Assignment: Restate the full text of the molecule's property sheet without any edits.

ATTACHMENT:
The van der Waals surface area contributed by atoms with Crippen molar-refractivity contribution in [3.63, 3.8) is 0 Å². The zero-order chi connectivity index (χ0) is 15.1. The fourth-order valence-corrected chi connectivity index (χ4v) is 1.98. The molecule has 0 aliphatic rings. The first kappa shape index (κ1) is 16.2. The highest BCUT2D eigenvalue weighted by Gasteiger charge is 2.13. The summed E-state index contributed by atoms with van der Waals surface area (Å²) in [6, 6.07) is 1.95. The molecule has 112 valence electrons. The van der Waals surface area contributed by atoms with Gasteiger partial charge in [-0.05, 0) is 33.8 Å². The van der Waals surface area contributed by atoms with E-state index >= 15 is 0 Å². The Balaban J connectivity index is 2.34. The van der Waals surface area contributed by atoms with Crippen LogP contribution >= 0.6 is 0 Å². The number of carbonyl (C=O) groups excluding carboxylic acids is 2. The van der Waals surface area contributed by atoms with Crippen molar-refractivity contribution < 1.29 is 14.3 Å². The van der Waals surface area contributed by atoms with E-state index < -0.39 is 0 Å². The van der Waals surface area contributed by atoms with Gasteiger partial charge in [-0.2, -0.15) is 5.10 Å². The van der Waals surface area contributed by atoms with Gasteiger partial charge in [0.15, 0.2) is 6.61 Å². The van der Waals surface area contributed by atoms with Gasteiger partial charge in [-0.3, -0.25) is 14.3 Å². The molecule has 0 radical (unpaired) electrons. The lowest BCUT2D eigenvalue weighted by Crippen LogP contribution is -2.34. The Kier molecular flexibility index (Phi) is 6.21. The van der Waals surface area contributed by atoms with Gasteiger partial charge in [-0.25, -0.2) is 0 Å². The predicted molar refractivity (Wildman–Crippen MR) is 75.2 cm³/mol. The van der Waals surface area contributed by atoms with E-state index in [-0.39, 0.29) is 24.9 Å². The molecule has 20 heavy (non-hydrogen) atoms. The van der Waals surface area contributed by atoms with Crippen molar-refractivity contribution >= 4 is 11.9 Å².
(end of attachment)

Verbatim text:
The van der Waals surface area contributed by atoms with Crippen molar-refractivity contribution in [3.63, 3.8) is 0 Å². The zero-order chi connectivity index (χ0) is 15.1. The fourth-order valence-corrected chi connectivity index (χ4v) is 1.98. The molecule has 0 aliphatic rings. The first kappa shape index (κ1) is 16.2. The highest BCUT2D eigenvalue weighted by Gasteiger charge is 2.13. The summed E-state index contributed by atoms with van der Waals surface area (Å²) in [6, 6.07) is 1.95. The molecule has 112 valence electrons. The van der Waals surface area contributed by atoms with Gasteiger partial charge in [-0.05, 0) is 33.8 Å². The van der Waals surface area contributed by atoms with E-state index >= 15 is 0 Å². The Balaban J connectivity index is 2.34. The van der Waals surface area contributed by atoms with Crippen LogP contribution >= 0.6 is 0 Å². The number of carbonyl (C=O) groups excluding carboxylic acids is 2. The van der Waals surface area contributed by atoms with Crippen molar-refractivity contribution < 1.29 is 14.3 Å². The van der Waals surface area contributed by atoms with E-state index < -0.39 is 0 Å². The van der Waals surface area contributed by atoms with Gasteiger partial charge in [-0.2, -0.15) is 5.10 Å². The van der Waals surface area contributed by atoms with Gasteiger partial charge in [0.15, 0.2) is 6.61 Å². The van der Waals surface area contributed by atoms with Gasteiger partial charge in [-0.3, -0.25) is 14.3 Å². The molecule has 0 radical (unpaired) electrons. The lowest BCUT2D eigenvalue weighted by Crippen LogP contribution is -2.34. The Kier molecular flexibility index (Phi) is 6.21. The van der Waals surface area contributed by atoms with Gasteiger partial charge in [-0.25, -0.2) is 0 Å². The predicted molar refractivity (Wildman–Crippen MR) is 75.2 cm³/mol. The van der Waals surface area contributed by atoms with E-state index in [-0.39, 0.29) is 24.9 Å². The molecule has 20 heavy (non-hydrogen) atoms. The van der Waals surface area contributed by atoms with Crippen molar-refractivity contribution >= 4 is 11.9 Å².